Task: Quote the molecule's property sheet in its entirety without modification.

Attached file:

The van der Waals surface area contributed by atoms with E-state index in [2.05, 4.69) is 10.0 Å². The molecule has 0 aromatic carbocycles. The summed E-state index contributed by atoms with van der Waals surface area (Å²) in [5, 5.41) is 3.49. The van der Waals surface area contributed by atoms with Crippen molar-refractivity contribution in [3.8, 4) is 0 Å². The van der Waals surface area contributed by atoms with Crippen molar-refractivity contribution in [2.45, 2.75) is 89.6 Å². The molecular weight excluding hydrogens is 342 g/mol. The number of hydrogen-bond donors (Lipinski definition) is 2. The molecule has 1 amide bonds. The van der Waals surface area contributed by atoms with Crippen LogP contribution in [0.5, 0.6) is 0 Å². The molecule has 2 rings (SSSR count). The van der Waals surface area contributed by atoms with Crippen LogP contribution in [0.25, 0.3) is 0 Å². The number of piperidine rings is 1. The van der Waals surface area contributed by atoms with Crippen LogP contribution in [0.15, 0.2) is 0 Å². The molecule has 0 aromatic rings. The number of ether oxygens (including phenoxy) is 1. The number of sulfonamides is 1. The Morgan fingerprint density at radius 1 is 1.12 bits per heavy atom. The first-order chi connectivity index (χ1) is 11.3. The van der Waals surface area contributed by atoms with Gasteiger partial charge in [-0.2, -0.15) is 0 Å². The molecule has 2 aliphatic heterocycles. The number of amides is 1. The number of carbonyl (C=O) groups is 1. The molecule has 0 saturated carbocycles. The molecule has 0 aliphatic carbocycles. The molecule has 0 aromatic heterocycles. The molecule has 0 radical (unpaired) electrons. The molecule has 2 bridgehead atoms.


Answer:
The van der Waals surface area contributed by atoms with E-state index in [2.05, 4.69) is 10.0 Å². The molecule has 0 aromatic carbocycles. The summed E-state index contributed by atoms with van der Waals surface area (Å²) in [5, 5.41) is 3.49. The van der Waals surface area contributed by atoms with Crippen molar-refractivity contribution in [3.8, 4) is 0 Å². The van der Waals surface area contributed by atoms with Crippen molar-refractivity contribution in [2.45, 2.75) is 89.6 Å². The molecular weight excluding hydrogens is 342 g/mol. The number of hydrogen-bond donors (Lipinski definition) is 2. The molecule has 1 amide bonds. The van der Waals surface area contributed by atoms with Crippen LogP contribution in [0.5, 0.6) is 0 Å². The molecule has 2 rings (SSSR count). The van der Waals surface area contributed by atoms with Crippen LogP contribution in [0.25, 0.3) is 0 Å². The number of piperidine rings is 1. The van der Waals surface area contributed by atoms with Crippen LogP contribution in [0.15, 0.2) is 0 Å². The molecule has 0 aromatic rings. The number of ether oxygens (including phenoxy) is 1. The number of sulfonamides is 1. The Morgan fingerprint density at radius 1 is 1.12 bits per heavy atom. The first-order chi connectivity index (χ1) is 11.3. The van der Waals surface area contributed by atoms with Gasteiger partial charge in [-0.2, -0.15) is 0 Å². The molecule has 2 aliphatic heterocycles. The number of amides is 1. The number of carbonyl (C=O) groups is 1. The molecule has 0 saturated carbocycles. The molecule has 0 aliphatic carbocycles. The molecule has 0 aromatic heterocycles. The molecule has 0 radical (unpaired) electrons. The molecule has 2 bridgehead atoms.